So, I played through Spec Ops: The Line. Actually, that's inadequate. I studied Spec Ops: The Line: picked at it, turned it over, bit down and sucked out the gooey, uncomfortable marrow. It's all a bit too trendy, maybe. I don't usually play military shooters so I've just been following the breadcrumbs critics have been scattering for quite a while now. I was a tourist in the ruins of Dubai, not quite sure what I was looking for.
My latest review is for Rainblood: Town of Death. It's a cool little game, but explaining that proved more challenging than I expected.
I've been working a lot on my approach to reviewing recently, so I feel a bit mixed about my previous reviews going live. I notice things I didn't at the time. Game People are always happy to change things when I ask, but there's a point where I just need to let go and put it down to experience.
I also wrote this before the 'Microcosm Gamer' angle was really pinned down, so that stuff feels a bit tacked on. Or maybe it's just because those bits are not quite my words.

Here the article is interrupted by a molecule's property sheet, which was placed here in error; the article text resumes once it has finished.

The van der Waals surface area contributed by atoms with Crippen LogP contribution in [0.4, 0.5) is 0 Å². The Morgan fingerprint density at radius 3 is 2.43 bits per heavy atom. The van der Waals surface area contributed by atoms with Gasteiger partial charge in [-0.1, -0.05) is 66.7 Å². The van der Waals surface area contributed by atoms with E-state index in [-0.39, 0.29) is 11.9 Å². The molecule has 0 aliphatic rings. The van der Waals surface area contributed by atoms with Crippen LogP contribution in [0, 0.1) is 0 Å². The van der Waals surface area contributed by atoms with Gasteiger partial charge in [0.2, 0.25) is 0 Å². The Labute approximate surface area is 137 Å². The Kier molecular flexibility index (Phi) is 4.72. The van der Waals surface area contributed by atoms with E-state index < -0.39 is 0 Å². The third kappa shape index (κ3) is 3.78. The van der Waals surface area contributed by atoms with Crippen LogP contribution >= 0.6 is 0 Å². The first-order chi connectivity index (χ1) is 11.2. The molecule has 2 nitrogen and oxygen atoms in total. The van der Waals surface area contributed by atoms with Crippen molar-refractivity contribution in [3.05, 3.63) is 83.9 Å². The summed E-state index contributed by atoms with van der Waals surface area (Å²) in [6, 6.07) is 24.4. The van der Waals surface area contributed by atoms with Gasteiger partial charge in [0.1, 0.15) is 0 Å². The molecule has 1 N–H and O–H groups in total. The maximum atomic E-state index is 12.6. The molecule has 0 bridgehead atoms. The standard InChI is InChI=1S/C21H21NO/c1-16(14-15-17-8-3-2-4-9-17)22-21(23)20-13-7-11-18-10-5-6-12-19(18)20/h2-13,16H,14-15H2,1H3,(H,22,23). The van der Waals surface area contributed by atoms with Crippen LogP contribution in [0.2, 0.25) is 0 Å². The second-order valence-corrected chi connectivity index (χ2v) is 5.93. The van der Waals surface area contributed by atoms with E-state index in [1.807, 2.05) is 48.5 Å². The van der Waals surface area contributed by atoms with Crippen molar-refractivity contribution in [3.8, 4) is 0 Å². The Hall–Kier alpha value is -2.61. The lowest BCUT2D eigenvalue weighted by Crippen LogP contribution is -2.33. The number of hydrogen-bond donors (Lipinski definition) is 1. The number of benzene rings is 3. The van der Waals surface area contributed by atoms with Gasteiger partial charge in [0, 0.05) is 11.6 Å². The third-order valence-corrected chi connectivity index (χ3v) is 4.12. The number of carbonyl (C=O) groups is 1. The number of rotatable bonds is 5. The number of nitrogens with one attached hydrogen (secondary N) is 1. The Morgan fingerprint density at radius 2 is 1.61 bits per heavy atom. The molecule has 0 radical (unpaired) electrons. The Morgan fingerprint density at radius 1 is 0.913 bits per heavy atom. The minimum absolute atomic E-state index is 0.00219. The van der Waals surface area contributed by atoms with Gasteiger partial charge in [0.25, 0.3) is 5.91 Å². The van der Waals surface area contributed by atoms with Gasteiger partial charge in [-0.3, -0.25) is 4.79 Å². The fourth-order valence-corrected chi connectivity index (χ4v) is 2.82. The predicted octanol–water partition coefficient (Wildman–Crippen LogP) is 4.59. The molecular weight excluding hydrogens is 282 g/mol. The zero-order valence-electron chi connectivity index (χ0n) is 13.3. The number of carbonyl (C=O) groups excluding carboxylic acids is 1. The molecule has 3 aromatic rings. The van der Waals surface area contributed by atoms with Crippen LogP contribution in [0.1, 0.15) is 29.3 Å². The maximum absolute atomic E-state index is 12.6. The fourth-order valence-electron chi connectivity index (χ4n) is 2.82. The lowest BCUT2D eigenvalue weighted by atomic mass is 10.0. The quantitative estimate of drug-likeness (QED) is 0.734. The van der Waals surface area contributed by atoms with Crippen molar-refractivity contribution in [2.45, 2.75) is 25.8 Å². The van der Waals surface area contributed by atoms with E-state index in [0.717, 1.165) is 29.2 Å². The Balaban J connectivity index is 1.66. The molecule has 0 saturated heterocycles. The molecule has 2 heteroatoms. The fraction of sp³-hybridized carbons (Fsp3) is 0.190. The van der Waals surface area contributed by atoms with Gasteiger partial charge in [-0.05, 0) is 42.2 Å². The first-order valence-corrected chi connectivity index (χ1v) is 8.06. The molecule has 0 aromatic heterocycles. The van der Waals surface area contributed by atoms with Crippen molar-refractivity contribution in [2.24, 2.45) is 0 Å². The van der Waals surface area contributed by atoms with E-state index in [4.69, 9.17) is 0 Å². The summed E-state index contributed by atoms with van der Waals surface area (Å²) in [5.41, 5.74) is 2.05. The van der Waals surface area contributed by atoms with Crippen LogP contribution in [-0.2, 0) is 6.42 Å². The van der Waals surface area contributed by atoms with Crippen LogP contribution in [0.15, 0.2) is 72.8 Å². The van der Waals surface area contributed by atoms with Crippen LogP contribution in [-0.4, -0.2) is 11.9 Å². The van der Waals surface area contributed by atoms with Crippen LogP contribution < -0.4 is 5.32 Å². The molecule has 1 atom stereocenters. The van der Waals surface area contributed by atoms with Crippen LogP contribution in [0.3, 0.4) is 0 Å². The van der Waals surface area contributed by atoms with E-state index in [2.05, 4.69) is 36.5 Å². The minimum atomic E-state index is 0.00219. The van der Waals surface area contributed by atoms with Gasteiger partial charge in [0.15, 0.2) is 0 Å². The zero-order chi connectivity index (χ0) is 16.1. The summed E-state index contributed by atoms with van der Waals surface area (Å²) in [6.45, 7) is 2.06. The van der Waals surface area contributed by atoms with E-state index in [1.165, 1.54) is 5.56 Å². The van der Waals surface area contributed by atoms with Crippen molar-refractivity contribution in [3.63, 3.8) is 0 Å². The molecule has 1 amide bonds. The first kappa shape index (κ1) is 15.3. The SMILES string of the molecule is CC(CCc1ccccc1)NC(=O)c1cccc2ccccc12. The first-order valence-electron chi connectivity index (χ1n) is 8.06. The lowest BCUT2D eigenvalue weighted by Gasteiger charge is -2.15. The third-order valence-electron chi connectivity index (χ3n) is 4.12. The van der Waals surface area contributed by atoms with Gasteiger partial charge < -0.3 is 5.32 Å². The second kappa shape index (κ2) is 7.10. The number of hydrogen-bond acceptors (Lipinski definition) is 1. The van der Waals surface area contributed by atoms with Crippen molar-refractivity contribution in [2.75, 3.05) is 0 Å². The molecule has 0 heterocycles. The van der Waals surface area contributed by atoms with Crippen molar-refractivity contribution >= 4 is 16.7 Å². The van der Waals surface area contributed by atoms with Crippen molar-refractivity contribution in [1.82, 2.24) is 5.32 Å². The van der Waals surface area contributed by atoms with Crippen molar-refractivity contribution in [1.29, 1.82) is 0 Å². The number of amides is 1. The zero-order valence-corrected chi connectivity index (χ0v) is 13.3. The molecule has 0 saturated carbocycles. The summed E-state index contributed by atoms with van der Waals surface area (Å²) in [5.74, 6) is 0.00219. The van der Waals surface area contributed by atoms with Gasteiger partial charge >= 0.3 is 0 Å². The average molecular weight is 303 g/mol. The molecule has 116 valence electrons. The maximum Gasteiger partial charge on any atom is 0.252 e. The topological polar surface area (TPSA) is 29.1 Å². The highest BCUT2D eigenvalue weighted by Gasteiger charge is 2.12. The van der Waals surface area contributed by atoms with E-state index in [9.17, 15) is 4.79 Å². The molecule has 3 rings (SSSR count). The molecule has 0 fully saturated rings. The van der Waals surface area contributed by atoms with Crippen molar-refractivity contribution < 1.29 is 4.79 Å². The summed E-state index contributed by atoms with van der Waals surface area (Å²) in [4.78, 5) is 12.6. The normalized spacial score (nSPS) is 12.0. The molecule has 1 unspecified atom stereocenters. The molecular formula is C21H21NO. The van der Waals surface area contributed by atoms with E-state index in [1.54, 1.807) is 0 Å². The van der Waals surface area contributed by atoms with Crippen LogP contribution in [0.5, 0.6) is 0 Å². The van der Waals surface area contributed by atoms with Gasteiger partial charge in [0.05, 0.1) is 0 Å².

I've been pondering some ideas about mature entertainment. In particular, about people who will argue that something simple containing a lot of sex and/or violence is far more childish than a deeper story that is suitable for all-ages. The word "vacuous" gets used a lot to similar effect, as people glorify their own more-refined tastes.
This feels a bit inadequate to me. I see the distinction, but the value judgement included in the classification bothers me. There are a lot of multi-layered or otherwise complicated creations that I have very much enjoyed. At the same time, there is a lot to be gained from simplicity. I also find a lot of interest in things that appear simple, but looked at from another angle really are not. It's amazing how often people fail to look for that other angle.